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Posted on Thu, Jan 19, 2012 : 8:13 p.m.

Detroit auto show buzz must translate into better customer experience at dealerships

By David Kwan

(See David Kwan's previous column on the Detroit auto show here.)

I now have some knowledge of what it must be like to have been Steve Jobs at Apple. Like the mob scene unveilings of the next shiny new iPhone, iPad, or Apple Computer, at each new car introduction made at the North American International Auto Show, there is a mad rush by the swarm of thousands of videographers, photographers, and writers clamoring to be first on the Internet with new images and commentary. If only car customers would camp out for the next hot car!


Mercedes-Benz shows off its new SLS AMG during the North American International Auto Show.

Chris Asadian |

Due to a scheduling fluke, the NAIAS now competes with the Las Vegas Consumer Electronics Show. With all the automotive gee-whiz electronic information and entertainment systems being offered, perhaps CES should move to Detroit! However, like a new Justin Bieber haircut or the latest Lindsay Lohan indiscretion, unveiling future products at the NAIAS appears to be cost-effective publicity, when compared to $4 million for a 30 second Super Bowl commercial spot this year. Marketing used to be just about the 3 P’s: product, price, and promotion. But more and more it is about building customer loyalty, which is the NAIAS buzz with the automotive companies priorities.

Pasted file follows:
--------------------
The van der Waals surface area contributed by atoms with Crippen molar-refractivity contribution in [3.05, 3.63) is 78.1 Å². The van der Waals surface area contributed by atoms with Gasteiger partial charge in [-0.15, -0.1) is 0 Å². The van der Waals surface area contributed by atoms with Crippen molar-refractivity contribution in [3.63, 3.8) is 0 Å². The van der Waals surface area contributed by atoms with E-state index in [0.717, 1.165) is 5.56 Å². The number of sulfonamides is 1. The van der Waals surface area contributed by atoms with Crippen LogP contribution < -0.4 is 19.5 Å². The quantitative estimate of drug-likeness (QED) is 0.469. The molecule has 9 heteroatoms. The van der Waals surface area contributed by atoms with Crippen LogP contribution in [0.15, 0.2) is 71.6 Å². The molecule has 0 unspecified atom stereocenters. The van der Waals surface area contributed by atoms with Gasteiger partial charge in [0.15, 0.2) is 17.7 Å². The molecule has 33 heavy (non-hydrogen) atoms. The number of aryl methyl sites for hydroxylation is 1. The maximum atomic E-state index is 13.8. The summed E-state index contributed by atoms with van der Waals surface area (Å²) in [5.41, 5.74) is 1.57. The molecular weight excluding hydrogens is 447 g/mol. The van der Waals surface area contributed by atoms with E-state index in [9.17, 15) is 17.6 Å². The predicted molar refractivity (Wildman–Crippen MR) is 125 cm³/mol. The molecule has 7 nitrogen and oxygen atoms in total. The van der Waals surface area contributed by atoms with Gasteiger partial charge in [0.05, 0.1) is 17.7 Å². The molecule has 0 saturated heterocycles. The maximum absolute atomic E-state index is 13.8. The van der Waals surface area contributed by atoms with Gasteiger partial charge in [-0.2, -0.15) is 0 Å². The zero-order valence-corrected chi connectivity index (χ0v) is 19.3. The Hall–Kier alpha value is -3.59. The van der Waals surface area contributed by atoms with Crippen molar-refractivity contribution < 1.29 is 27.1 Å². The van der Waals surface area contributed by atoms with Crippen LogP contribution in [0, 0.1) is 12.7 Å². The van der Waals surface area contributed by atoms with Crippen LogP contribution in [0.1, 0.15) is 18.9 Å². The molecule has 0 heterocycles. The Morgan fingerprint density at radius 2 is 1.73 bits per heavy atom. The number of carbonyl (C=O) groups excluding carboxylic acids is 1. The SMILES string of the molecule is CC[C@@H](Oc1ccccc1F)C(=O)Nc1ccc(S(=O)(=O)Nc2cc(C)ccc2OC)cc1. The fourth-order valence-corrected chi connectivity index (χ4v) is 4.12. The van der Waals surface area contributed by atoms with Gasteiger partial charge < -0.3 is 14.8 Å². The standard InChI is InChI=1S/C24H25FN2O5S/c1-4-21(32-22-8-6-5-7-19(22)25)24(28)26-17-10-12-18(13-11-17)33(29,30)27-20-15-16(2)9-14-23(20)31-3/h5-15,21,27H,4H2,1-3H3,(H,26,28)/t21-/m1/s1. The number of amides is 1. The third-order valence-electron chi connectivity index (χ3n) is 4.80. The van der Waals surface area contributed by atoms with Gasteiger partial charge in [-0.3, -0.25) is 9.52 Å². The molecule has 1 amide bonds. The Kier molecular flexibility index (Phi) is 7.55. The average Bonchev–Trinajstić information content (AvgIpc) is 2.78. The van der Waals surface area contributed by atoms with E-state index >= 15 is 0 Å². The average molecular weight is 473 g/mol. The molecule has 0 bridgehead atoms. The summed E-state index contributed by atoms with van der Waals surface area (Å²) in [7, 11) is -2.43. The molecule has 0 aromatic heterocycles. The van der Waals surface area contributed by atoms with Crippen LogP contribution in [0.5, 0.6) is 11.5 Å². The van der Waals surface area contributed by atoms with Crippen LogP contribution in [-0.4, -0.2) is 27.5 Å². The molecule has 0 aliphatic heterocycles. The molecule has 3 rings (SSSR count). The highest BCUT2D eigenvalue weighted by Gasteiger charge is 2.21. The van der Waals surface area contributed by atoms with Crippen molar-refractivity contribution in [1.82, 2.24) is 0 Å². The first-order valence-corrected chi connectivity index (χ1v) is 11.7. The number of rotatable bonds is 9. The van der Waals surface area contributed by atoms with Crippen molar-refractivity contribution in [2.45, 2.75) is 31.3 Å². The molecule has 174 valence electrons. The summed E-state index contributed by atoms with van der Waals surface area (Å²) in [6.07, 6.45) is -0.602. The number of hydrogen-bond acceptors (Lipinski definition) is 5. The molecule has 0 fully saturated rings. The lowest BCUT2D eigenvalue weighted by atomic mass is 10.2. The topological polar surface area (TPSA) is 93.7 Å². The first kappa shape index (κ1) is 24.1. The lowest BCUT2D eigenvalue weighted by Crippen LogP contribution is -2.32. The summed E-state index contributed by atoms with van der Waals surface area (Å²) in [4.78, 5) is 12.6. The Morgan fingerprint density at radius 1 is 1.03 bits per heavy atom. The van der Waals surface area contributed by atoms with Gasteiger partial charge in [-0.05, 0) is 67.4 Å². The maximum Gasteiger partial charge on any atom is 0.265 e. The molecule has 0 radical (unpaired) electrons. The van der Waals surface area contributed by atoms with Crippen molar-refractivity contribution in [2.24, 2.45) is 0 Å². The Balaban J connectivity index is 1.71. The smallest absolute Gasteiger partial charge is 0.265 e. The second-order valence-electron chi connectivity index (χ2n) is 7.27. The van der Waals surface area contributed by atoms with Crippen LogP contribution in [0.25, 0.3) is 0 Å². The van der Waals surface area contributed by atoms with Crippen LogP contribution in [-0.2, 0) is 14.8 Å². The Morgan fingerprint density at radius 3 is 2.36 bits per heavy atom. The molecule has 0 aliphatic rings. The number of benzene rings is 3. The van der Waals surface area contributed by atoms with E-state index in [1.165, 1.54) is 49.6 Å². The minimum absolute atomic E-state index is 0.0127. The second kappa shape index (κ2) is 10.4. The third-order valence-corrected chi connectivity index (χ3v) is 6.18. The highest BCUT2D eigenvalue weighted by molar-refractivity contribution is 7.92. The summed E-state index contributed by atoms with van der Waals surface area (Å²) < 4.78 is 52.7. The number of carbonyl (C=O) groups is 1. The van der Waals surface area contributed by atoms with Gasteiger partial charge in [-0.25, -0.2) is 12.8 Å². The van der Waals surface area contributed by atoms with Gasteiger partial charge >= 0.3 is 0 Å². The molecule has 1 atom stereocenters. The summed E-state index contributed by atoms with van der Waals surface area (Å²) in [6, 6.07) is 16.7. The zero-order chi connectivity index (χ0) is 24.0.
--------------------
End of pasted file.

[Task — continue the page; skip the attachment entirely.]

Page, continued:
Every manufacturer wants to extend an emotional connection between the buyer/owner and vehicle, analogous to the excitement that Apple brings with its iPhone and iMac/Macbook user community. Apple fanboys camp out so they can be first with the latest and greatest.

Customers love the genius service at the Apple Store. Customers also don’t mind paying a premium price for better functionality and they loyally defend their favorite company on social networks and blogs.

R.L. Polk, automotive marketing advisors, has monitored automotive customer loyalty for many years, by recording repeat buyers. For 2011, Ford won for the most loyal manufacturer, Jeep for the most improved brand, and Hyundai’s Elantra won in the competitive subcompact market. It isn’t a whole new experience for manufacturers. Certainly the brand loyalty of pickup truck owners is unrivaled between Ford F Series and Chevy Silverado owners.